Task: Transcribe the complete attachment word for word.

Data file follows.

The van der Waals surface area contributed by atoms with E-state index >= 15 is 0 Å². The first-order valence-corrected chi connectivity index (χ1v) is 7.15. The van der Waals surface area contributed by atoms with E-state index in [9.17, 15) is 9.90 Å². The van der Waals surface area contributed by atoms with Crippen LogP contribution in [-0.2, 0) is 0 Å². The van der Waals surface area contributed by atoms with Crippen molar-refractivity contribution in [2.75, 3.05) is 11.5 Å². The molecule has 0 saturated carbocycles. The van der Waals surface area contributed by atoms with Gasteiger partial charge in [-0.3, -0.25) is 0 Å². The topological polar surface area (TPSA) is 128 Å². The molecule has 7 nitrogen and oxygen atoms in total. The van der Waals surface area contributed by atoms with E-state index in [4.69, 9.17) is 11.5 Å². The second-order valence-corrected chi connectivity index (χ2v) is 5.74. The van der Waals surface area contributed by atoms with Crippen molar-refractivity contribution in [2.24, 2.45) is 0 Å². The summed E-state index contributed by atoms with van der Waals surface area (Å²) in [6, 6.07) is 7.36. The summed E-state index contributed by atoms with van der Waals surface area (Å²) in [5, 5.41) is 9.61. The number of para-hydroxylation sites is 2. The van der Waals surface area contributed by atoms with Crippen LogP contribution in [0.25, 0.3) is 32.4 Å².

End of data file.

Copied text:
The van der Waals surface area contributed by atoms with E-state index >= 15 is 0 Å². The first-order valence-corrected chi connectivity index (χ1v) is 7.15. The van der Waals surface area contributed by atoms with E-state index in [9.17, 15) is 9.90 Å². The van der Waals surface area contributed by atoms with Crippen LogP contribution in [-0.2, 0) is 0 Å². The van der Waals surface area contributed by atoms with Crippen molar-refractivity contribution in [2.75, 3.05) is 11.5 Å². The molecule has 0 saturated carbocycles. The van der Waals surface area contributed by atoms with Gasteiger partial charge in [-0.3, -0.25) is 0 Å². The topological polar surface area (TPSA) is 128 Å². The molecule has 7 nitrogen and oxygen atoms in total. The van der Waals surface area contributed by atoms with E-state index in [4.69, 9.17) is 11.5 Å². The second-order valence-corrected chi connectivity index (χ2v) is 5.74. The van der Waals surface area contributed by atoms with Crippen molar-refractivity contribution in [2.24, 2.45) is 0 Å². The summed E-state index contributed by atoms with van der Waals surface area (Å²) in [6, 6.07) is 7.36. The summed E-state index contributed by atoms with van der Waals surface area (Å²) in [5, 5.41) is 9.61. The number of para-hydroxylation sites is 2. The van der Waals surface area contributed by atoms with Crippen LogP contribution in [0.25, 0.3) is 32.4 Å².